Friday, March 7, 2008

A Peck of Purple Peppers

Before launching into a tedious description of the various seed-starting methods we have employed, here's a basic overview of the 9 heirloom varieties we are growing and our target numbers for each type:

Aji Dulce – A popular Caribbean sweet pepper with the appearance and flavor of a haba├▒ero but only a shadow of its heat. We would like to transplant 4 of these outdoors at the end of May.

Ampuis – An interesting-looking French heirloom derived from Amishland. 4 transplants.

Ancho Gigante - Seed Saver Exchange's poblano. 8 transplants.

Fish – A moderately hot pepper with a prolific habit and some flashy foliage. 2 potted plants (all of our chilies will be grown in pots this year).

Hot Lemon – One of two varieties propagated from seed saved from last year, the hot lemon pepper is a crowd pleaser around these parts. Originally obtained from Burpee (of all places), this Peruvian heirloom imparts a fresh citrus flavor along with a tolerable level of heat. 3 potted plants.

Kevin's Orange – The only true bell we're growing, this is a medium-length season pepper from Southern Exposure Seed Exchange. 8 transplants.

Orchid – a flower-shaped pepper grown more for its appearance than flavor, this type is probably going to remain an ornamental. We're interested to see how well this variety performs as the package label contain a warning regarding its low germination rate. 2 potted plants.

Thai Birdseye – A Baker Creek traditional offering collected in Thailand, these peppers are hotter than the larger Thai Dragon types. Baker Creek has a substantial number of authentic SE Asian peppers and vegetables, a lot more than we can grow in a season. We're growing 3 plants for ourselves and at least 3 to give away.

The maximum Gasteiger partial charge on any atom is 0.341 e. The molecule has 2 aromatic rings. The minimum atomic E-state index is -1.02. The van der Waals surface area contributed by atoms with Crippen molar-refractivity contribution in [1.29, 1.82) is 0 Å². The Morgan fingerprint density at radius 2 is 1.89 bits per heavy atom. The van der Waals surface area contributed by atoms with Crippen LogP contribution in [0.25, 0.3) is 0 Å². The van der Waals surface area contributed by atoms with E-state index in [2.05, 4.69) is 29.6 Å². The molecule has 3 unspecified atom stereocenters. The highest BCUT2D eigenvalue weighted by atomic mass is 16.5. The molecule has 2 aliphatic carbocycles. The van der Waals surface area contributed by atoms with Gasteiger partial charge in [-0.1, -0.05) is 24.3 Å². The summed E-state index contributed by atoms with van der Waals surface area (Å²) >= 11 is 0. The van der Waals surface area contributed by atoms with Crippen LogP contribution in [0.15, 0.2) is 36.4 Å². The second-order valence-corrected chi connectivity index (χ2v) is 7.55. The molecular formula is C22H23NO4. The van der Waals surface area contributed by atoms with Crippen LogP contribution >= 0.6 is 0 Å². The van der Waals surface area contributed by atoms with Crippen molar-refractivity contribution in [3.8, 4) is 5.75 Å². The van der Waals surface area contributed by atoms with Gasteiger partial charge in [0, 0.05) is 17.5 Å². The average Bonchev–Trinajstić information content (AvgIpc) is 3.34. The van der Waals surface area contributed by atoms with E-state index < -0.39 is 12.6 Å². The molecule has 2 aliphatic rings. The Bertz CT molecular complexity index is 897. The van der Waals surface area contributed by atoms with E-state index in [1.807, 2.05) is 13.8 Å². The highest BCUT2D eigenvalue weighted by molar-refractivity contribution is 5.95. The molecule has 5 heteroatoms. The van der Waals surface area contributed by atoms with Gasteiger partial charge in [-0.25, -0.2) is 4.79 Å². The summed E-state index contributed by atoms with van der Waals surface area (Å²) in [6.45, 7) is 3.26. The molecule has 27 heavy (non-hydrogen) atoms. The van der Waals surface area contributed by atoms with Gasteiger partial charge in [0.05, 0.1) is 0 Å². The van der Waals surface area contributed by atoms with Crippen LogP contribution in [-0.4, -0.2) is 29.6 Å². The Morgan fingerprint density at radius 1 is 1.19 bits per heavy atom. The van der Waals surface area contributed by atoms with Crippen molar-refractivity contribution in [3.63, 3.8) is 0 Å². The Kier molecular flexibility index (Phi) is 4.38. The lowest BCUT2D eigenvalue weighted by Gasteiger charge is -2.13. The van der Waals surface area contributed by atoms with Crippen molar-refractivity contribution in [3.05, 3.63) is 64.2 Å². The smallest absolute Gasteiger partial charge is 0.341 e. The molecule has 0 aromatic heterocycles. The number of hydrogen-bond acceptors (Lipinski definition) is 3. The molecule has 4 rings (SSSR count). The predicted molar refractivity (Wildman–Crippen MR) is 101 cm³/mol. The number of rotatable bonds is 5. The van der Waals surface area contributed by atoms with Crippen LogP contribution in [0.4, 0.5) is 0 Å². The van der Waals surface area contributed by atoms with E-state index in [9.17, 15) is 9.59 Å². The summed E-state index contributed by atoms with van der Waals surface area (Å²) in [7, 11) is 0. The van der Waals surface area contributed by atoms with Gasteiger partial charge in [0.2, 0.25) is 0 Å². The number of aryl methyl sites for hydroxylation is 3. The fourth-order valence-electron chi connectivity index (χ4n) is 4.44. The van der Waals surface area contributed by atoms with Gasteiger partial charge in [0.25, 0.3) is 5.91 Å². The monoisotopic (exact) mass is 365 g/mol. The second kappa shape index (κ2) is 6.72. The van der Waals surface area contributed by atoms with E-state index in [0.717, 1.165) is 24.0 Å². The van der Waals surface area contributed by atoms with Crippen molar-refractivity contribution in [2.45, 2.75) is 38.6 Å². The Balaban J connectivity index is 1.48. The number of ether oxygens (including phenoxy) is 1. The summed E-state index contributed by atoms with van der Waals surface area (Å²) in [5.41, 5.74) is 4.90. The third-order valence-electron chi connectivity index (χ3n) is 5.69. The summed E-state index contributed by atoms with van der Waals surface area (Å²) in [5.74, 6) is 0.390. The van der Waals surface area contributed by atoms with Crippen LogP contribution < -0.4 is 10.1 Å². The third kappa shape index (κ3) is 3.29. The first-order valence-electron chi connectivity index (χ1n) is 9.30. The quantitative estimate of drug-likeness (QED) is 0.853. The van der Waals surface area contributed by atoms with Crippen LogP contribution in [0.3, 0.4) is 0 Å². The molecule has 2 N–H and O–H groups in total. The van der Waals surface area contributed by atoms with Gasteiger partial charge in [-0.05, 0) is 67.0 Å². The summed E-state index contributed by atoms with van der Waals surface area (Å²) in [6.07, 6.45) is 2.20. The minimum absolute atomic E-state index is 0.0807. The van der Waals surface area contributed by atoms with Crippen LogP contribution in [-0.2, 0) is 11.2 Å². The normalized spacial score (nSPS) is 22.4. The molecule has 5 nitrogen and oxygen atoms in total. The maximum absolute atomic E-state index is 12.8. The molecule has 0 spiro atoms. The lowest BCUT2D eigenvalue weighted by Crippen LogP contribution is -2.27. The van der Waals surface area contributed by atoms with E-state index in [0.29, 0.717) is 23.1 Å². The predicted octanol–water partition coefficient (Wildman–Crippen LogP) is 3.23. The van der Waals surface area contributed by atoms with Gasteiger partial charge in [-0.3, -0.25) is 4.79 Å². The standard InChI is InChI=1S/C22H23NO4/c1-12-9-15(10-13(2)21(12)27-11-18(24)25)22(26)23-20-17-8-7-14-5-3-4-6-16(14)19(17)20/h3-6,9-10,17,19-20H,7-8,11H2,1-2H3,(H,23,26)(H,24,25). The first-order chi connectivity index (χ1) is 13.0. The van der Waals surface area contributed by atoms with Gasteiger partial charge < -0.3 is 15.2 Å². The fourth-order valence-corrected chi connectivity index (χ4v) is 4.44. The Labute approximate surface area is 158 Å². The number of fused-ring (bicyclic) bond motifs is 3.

Trinidad Purple Coffee- This ornamental pepper is extremely rare and is being grown from seed collected last year from a friend's plant. As far as we know, the only way to obtain the plant is from a nursery in Maryland that does not sell seeds or ship live plants. Our friend (we'll call him 'Keeve') happens to live a few minutes away from the nursery and gave me some fruits last summer. We're hoping to get 3 healthy plants this year from which to collect more seed. This purple-leafed variety is incredibly hot and probably won't make it into anything fit for human consumption. Mark is looking forward to blending up a few of these chilies into a garlic/soap spray and then using the spray to melt some aphids.

Mark hopes to visit Maryland in April to pick up a couple more rare pepper plants for home seed propagation. In particular, he's got his eye on another nuclear-hot Caribbean ornamental appropriately named Scorpion. This year will mark our first real attempts at isolating plants for seed-saving purposes, and the rare peppers will be the cornerstone of these efforts.

1 comment:

Nancy said...

Just read some of your blog. You may think that those little purple peppers are ornimental and "very hot" but my husband does not share your opinion. We live in Maryland and happened across that little pepper last year, had 2 plants and between my husband and son, the peppers were consumed almost as fast as the plants would produce. We also had the red scorpion habanero and the chocolate congo habanero that grew in abundance, both of which were also consumed on a regular basis as well as dried and crushed for shaking on dry. And no, we are not Mexican or Spanish, or South American, just caucasian Irish/German Americans. Actually after one gets used to eating them, they really aren't all that warm. We have 4 plants this year and they are producing well. I am looking forward to throwing a couple in Salsa when my tomatoes get going a little better. OBTW, they freeze well too. I still have several ziplock bags in the freezer that did not get used over the winter but then we froze probably 6 gallon size bags of the habaneros and only have 3 left. Enjoy!